Current issue: 54(2)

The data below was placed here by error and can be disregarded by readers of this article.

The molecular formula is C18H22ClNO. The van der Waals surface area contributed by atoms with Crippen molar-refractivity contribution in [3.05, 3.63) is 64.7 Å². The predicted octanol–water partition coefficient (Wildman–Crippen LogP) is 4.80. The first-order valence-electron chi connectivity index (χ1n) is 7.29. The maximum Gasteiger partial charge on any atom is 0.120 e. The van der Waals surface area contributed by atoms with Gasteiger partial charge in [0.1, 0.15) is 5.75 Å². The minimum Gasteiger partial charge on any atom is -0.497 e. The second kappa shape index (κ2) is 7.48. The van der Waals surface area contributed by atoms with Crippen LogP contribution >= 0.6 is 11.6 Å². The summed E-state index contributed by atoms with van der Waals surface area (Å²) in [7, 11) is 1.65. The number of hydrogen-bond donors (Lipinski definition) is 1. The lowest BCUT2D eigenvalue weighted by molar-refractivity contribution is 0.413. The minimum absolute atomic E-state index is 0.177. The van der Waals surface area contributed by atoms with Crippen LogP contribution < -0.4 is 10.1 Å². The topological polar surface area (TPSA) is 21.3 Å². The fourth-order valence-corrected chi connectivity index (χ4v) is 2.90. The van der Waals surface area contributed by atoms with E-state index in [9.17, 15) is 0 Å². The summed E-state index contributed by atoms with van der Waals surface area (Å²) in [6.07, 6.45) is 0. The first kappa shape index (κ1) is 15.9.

Short day (SD) treatment is used as a dormancy induction in forest tree seedling nurseries in the boreal forest zone. However, SD treatment has caused early bud burst in the following spring, which may expose the seedlings to spring frosts. Because the mechanisms affecting earlier bud burst in SD treated seedlings are not fully understood yet, here we have studied the effect of SD treatment on the structure of buds in Norway spruce [Picea abies (L.) Karst.] seedlings. Seedlings were exposed to SD treatments or natural (CTRL) light and photoperiod in July in a nursery in Central Finland. The experiments included two lots of seedlings over two summers and the analyses were done under a stereo microscope. SD treatment advanced initiation of bud scales and formation of needle primordia, and thus the formation period was shorter in CTRL seedlings. In mature buds, no differences in primordial shoots were found between the treatments, whereas notable differences were found in bud scales. The SD buds had fewer and shorter bud scales than the CTRL buds. This led to significantly shorter bud scale complex and, consequently, to shorter buds in SD than in CTRL seedlings. Buds and needles matured earlier in SD treated seedlings. In the following spring, the primordial shoots started to elongate in both treatments around mid-May, when the SD buds started to break down, whereas CTRL buds started to break down in late May. The fewer number and shorter height of protective bud scales may expose buds to harsh winter temperatures and early loss of scales may predispose the SD buds to spring frosts.